The hook for me however was Step #2. He said he likes to think of a something he ate that he really enjoyed that day, as his starting point for gratitude. I saw the smiles on the faces of my students. Every single one of us can relate. And what a beautiful truth: food is a gift with great power. It feeds us, body and soul. It is not to be taken for granted. We must help one another see it in this light and for those who struggle, we ought to bring them out of the darkness.

During NEDA, pray for those who struggle. Pray in gratitude for the resources, help and healing that many find.  Pray in thanksgiving for a healthy meal you had today and for those who go without.

Photo Credits
Heavy Panda


Thursday, February 18, 2016

On Numbers and Age....

On Monday, February 15, 2016 I turned 42 years old. If I had my way, no one would know my age. I love the fact that my Irish grandfather lied about his age on his marriage certificate. I do the same thing every time I step on the treadmill. It know, I know—age is just a number right? And it's relative, no? But numbers have power. They hold value, they are symbolic and they bind us. They are pillars in sports and in spirituality. And once I remembered that truth, I decided to have some fun with my new number.

This blog posting will serve as a resource to connect your age to a good in the sporting and spiritual life. Here goes.
42: Growing up in the San Francisco Bay Area, it's hard not to love Hall of Fame safety, Ronnie Lott. Even though he attended USC, I have nothing but respect for this Forty Niner great. He wore number 42 as a Trojan and for all 14 years he played in the NFL. I got to know Ronnie a little better through his weekly appearance on KNBR's Murph and Mac in the mornings. I remember him every time I play my favorite dice game (and who doesn't love a good game of dice?!), appropriately called "Ronnie Lott." You have three tries to throw a "4" and a "2," and as many points from there as you can! Honestly, my love for "42" has made breaking in this new number that must easier.

Golfing your age: Right now, golfing my age on even the front or the back nine alone (Ocean or Lakeside course) would be a welcome accomplishment. But those golfing greats who can post a score for 18 holes that is the same as the number of candles on their birthday cake have true bragging rights. A recent article in the Wall Street Journal explained why so many people will never manage that feat. I hope, however, I do!
Your favorite number: Choose a number and stay with it. It's no secret that my lucky number, my favorite number is 22. I love the double deuce and reason stems from my all time favorite baseball player, Will Clark. Many San Francisco Giants fans feel the way that I do. His jersey—and number—can and will be seen at the yard on any given game day.

One of my sophomores has had a successful season on the boys' varsity basketball team. In class after an exciting win, I said "#22, good job last night." To which I added "that's my lucky number." He immediately nodded his head and said "Mine too. I was born on the 22nd." Perhaps I should have referenced Psalm 22 or made a biblical connection to a verse or chapter 22, but instead, I enjoyed the moment—a simple, but fun one.

Some people celebrate their golden birthdays—also referred to a a Grand, Lucky, Champagne or Star birthday. These occur when one turns the age of their actual birth date, e.g. when a person born on the 25th of the month turns 25, they celebrate their Golden Birthday. Maybe they could commemorate their favorite athlete's number in a similar way. Why not?!

Religious numbers: The Bible is rich in symbolism, in particular when it comes to numbers. There are twelve disciples because their were twelve tribes of Israel. The 40 days of Lent mirror the 40 days that Jesus spent in the desert. Ten and seven are numbers of perfection, as is three. In fact, it is the first of them: 3, 7, 10 and 12. Rounds out my example here.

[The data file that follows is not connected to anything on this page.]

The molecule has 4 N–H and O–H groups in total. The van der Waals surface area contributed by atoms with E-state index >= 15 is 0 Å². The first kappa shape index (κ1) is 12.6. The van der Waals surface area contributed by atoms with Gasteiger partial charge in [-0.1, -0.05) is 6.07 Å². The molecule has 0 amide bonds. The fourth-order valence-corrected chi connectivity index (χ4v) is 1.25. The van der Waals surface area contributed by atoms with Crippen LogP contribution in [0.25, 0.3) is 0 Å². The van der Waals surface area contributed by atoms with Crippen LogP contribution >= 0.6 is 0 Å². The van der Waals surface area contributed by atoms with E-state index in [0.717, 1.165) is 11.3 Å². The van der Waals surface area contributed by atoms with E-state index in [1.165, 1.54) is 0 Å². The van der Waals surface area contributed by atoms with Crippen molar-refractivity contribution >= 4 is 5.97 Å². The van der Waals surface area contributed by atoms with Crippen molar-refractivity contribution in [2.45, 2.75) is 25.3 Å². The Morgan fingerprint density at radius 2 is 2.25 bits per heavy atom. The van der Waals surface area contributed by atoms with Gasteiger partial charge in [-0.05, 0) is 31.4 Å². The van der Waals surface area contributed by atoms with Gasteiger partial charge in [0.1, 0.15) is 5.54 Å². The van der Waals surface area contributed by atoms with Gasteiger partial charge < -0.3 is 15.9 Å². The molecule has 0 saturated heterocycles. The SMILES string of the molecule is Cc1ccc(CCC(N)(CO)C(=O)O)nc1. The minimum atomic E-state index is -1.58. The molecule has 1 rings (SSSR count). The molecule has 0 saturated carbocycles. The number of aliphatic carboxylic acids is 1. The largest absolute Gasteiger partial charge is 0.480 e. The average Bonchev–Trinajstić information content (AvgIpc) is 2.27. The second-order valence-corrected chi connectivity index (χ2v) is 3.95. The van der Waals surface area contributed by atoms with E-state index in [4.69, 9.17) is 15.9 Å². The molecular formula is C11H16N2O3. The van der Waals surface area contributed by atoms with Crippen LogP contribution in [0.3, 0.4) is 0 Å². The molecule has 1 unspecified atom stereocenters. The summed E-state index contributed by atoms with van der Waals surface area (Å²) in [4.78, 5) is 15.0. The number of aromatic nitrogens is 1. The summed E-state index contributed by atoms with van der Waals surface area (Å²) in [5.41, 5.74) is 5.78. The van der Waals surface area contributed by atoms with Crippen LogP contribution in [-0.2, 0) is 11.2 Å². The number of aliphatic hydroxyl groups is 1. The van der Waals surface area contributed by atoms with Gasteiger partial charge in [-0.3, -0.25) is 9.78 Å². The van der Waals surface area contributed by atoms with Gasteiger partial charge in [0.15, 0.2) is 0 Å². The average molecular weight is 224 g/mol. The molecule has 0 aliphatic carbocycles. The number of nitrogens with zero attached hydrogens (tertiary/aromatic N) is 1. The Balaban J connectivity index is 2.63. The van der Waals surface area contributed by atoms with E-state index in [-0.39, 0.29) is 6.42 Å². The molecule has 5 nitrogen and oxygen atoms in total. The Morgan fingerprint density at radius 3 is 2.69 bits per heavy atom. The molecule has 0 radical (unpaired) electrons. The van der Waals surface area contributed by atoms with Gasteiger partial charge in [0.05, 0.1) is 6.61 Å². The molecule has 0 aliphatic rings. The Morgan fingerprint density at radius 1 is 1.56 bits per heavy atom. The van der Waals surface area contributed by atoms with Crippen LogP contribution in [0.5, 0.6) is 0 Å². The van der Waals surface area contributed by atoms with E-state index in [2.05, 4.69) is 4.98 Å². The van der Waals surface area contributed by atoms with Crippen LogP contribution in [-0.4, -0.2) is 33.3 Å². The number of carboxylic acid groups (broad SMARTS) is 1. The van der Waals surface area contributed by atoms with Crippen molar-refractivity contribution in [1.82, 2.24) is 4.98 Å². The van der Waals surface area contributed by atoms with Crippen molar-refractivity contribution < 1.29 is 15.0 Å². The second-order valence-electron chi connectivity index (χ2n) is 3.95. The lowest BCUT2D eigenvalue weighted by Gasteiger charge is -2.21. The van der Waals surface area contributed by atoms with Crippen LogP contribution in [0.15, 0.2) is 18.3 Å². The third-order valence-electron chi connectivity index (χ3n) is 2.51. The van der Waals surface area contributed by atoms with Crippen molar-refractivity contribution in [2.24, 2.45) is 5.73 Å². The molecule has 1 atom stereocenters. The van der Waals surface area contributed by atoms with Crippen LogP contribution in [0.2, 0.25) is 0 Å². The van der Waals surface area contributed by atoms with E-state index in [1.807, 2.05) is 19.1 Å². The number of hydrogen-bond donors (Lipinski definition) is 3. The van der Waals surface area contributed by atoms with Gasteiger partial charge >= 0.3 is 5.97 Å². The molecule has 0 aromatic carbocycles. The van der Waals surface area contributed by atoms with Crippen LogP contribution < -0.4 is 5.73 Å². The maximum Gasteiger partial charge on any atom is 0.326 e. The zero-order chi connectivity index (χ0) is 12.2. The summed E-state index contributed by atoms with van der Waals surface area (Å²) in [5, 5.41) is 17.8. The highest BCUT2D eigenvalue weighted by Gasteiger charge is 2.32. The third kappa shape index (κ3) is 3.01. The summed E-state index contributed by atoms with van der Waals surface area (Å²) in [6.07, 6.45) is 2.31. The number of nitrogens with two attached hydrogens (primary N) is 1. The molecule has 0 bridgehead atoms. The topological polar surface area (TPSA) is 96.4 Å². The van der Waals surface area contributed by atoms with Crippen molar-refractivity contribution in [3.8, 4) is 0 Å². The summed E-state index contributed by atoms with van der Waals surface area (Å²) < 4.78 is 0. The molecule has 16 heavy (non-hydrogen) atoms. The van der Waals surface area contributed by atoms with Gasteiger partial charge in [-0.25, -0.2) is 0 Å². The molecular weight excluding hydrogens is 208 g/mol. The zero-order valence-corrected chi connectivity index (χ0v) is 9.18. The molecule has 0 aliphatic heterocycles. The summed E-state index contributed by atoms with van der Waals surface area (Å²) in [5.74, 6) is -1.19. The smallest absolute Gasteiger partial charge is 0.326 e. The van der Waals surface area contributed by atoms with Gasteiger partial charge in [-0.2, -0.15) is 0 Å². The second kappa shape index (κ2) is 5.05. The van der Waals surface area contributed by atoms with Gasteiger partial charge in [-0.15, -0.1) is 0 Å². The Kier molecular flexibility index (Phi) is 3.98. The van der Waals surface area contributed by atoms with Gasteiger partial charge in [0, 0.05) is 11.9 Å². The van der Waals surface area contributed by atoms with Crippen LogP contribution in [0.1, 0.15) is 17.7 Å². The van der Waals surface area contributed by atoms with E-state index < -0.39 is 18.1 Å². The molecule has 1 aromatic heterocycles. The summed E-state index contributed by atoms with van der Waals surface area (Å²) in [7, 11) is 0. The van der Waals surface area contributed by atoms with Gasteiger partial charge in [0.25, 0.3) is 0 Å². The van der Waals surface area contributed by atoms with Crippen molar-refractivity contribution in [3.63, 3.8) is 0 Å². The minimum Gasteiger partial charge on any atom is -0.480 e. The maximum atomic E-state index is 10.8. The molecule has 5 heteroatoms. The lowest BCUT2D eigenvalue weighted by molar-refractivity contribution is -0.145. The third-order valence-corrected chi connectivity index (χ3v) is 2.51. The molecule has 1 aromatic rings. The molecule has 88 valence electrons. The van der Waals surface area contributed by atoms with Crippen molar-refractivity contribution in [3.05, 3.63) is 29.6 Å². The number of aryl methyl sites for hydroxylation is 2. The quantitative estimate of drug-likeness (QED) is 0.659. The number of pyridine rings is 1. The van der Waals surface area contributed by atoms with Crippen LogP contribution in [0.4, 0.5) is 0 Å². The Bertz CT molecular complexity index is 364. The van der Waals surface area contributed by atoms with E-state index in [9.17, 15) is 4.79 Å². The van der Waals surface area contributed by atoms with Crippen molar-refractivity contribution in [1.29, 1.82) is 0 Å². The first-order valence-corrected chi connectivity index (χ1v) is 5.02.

Jesus was 30 when his ministry began. Given what I teach, it shouldn't be a surprise that when any one of my colleagues reaches this birthday, we remind them that like Christ, they have work to do. When they turn 33....

It is easy to find a link between one's age and what is associated with that number in the Bible and could be a unique way to approach Scripture. Besides, none of us will live to be 666—no need  to worry about all numbers.

In Conclusion: Thinking of age and numbers in new, creative ways isn't hard to do. In fact, both can reveal quite a bit about a person. Have fun...make a list...and see what is added to your life.

Here are some prior postings on numbers in athletics

Addendum: My favorite baseball team: The 1989 Giants
Team 127 at the University of Notre Dame will always have a place in my heart.

So will 31-24. The final score of ND #2 over FSU #1 in the Fall of 1993
Best number for a QB: 16
My average drive off the tee....G.I.R....putts per round...GHIN....numbers coming soon ;-)

Photo Credits
Will the Thrill

Tuesday, February 9, 2016

My NFL Experience: Hearing the National Call to Service

Super Bowl 50 has come and gone. The nation woke up with a great hangover. Too much food, drink, festivity have always led me to believe that Super Bowl Sunday should be followed by a national holiday. But it need not be just any ordinary holiday, I believe it should be a national day of service. All members of the NFL from the commissioner on down could lead the charge. It would be a wonderful sight to see.

I learned  from a friend, whose brother is a Marine stationed in Okinawa, that the US Military already has this one figured out. All members of the armed service receive a day off on Super Bowl Monday. I'm glad they do, but I would like to challenge the status quo. 

Rather than giving a day off, why can't we create a "day on." Super Bowl Monday could be a day to serve on a local, city-wide, state or national level—you make the call! This "Day-On" would be for everyone, including those  in service to our country. Such unity could serve as a powerful testimony to the words of Dr. Martin Luther King, Jr who said: "Everyone can be great, because everyone can serve." Those words cannot be just a vision or an excerpt from a historic speech. If we want to be great, we must serve.